Friday, August 28, 2009: Waves: rapidly building 4- to 5-foot northerly wind swell with redirected southerly ground swell – that takes place when ground swells arriving from the south (TS Danny) get redirected by strong northerly winds, essentially turning the swell direction around to a more northerly direction. Leading to north to south parallel currents along beachline. Obviously, that stirs the ocean up.
Some tropical-type squalls – with fierce lighting bolts -- are muscling into the area. Road flooding everywhere at 10 a.m. It’s hard to say if this will keep up all day but it doesn’t look good for fishing, even in the bay. It might be a good day to get fall equipment ready – for many that’s a switchover from fluking and light-fishing gear to the heavier stuff. I’m excited about going very retro this fall. I’ll be using as much vintage gear as I can. Not sure why, just to add some spice to things.
Below is an alert about the possbile early closure of the black seabass fishery. I saw that coming clear back at the announcement of a minimum 18–inch limit on fluke. I knew sure as shootin’ that folks would get frustrated with no meat in the cooler and zip out to reefs and structures. Once there, the tog were already off the table, so what’s left? That’s all part of my ongoing gripe with this moronic management concept of nursing one species (fluke) backi in one felled swoop while essentially wiping out other species in the process.
Another seldom brought up point regarding seabass is a growing interest in this species among those folks currently exploiting live tog (often illegally). Seabass have a great flavor when cooked fresh. They also shine as an advanced sashimi. What’s an advanced sashimi? That’s a raw fish that is pretty strong tasting. “Fishy” is the common expression. Folks who have refined their taste in raw fish begin to go toward stronger and stronger flavors. The Japanese are famous for that.
This is not to say that covert seabassing is the cause of the fish’s rapid stock decline. That would still be fishermen overall. The problem is anytime a fish becomes popular, for whatever reason, it gets a huge target on its back.
The upside to conserving black seabass is the fact the fish reproduces quickly. A back-off of heavy fishing pressure could lead to rapid stock gains. I’m not suggesting a moratorium or any such thing, just a more sensible size limit and bag. Actually, restrictions will be coming. The trick is to make them sensible – and to let us get back at all those stinkin’ fluke out there.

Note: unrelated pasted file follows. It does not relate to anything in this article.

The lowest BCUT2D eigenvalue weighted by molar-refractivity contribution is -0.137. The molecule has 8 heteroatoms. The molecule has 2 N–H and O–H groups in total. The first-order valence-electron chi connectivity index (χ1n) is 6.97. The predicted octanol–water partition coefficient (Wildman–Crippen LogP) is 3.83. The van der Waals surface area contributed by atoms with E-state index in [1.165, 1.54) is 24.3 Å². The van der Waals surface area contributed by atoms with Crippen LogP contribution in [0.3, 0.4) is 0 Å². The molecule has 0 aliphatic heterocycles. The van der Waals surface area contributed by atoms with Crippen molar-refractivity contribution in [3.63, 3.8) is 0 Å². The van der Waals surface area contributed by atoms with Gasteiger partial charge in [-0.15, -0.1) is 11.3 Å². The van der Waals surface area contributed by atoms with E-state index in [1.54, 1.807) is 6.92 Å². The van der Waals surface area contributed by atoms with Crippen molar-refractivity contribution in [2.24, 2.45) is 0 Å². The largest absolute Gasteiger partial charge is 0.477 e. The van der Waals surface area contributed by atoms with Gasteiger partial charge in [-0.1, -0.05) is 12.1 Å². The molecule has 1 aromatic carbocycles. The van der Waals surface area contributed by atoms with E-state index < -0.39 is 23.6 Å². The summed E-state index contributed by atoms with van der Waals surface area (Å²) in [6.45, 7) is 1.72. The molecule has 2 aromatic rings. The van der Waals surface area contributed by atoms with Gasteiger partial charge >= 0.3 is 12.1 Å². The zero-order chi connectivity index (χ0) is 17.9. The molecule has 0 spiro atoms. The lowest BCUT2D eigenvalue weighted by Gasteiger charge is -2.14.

There is a veritable glut of fluke, regardless of what the so-called data claim. We have damn near reached a dangerous saturation point. As I oft note in here, those fluke have to be eating every young-of-year species in the bay. How can hundreds of boats all hook one fluke after another in the same region if the bottom isn’t coated in them? What small creature can swim across those sands without being scarfed down. NONE.
Here’s that seabass release:
The agenda for next week's meeting of the New Jersey Marine Fisheries Council has been revised to include the discussion of a potential emergency closure of the 2009 recreational black sea bass and scup fisheries.
The Marine Fisheries Council discussion will focus on the outcome of a September 1 meeting of the Atlantic States Marine Fisheries Commission's Summer Flounder, Scup and Black Sea Bass Board. The ASMFC Board meeting is in response to information regarding available black sea bass preliminary recreational harvest estimates and projections, which indicate that harvest will likely result in significant quota overages.
The Marine Fisheries Council meeting will be held on Thursday, September 3, 2009 at 4:00 p.m. at the Galloway Township Library, Jimmie Leeds Road, Absecon, New Jersey.
Revised Marine Fisheries Council Meeting Agenda:
1. Roll Call
2. Compliance with Sunshine Law
3. Approval of Minutes for July, 2009
4. Enforcement Report
5. Legislative Report
6. Atlantic States Marine Fisheries Commission Report
7. Mid-Atlantic Fishery Management Council Report
8. Shellfish Council Report
9. Committee Reports
10. Regulatory Actions - Update on 2009 Regulatory Proposal
- Potential Closure of 2009 Recreational Black Sea Bass and Scup Fisheries
- Potential Change in Commercial and Recreational Winter Flounder Measures
11. Old Business - Wind Farms
12. New Business
13. Public Comment
14. Date of Next Meeting November 9, 2009